A literary celebration of the Full English

You wouldn’t expect to find much literature on breakfasts but there are one or two extracts from ‘King of the City’, the book that told us what happened to the Oak.

“Whereas I was inclined to indulge myself with a Full English occasionally,  Fromental could eat a Full International”

“It was, of course, mostly a poultry and game bird restaurant, but it also did, at that time of the morning, the best Full English I’d had in a million years.  Eggs straight from the chicken.  Bacon sliced from the pig.  Black pudding that wasn’t dead yet.  All singing in its own delicious grease.  Even the fried bread had a slightly feral quality, as if it could slip away from you at any second.  Portobello mushrooms that seemed to have been torn from the secret vaults below us.  Tomatoes that seconds before could have been bouncing on the vine.  The toast was Polish rye with Jamaican Walkers Wood cane sugar marmalade.  First Press Assam in the pot.  What is it about some markets that they demand such high quality grub?  Others seem to sell nothing but weak tea, Wonderbread sandwiches.  Microwaved back bacon.”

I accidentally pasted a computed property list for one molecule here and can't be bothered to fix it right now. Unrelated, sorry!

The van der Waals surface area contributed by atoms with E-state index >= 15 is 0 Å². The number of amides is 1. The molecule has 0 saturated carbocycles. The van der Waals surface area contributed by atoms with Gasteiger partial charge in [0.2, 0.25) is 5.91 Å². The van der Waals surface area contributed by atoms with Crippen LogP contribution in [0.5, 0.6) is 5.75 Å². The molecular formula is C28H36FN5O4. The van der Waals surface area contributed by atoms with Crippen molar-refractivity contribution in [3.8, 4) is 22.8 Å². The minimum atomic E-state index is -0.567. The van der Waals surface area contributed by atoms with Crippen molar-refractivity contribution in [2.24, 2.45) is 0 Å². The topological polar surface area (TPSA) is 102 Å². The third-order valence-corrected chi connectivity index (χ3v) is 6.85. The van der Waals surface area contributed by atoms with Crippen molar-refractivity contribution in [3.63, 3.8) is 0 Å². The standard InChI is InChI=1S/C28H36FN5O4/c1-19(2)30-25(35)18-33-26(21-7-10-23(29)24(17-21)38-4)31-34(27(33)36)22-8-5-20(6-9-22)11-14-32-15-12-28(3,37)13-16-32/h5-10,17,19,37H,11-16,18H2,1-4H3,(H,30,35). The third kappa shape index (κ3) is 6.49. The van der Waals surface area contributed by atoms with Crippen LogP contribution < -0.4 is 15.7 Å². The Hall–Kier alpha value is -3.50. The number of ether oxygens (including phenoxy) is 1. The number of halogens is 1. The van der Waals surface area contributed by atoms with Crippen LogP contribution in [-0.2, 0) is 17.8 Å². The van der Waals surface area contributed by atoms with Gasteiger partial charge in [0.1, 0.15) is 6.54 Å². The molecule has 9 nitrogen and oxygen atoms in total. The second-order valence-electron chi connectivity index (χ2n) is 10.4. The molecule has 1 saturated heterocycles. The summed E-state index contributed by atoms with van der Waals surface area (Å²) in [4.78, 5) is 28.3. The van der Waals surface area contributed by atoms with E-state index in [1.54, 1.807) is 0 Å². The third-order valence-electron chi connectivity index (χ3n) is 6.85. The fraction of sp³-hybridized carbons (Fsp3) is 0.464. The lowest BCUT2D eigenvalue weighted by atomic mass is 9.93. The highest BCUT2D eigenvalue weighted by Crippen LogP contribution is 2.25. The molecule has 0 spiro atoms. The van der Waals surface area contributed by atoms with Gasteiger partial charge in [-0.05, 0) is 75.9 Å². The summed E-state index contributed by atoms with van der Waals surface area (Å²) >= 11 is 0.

“I reached for the Daddy’s.  I’d arrived at the third stage of the taste experience.  There’s a ritual to eating a Full English as complex as a Japanese tea ceremony,  but unlike the tea ceremony those who practise it never offer a public glimpse.  You wouldn’t know what I was doing, unless you knew what I was doing.  I got myself some fresh Assam from the big samovars they had on the counter.”


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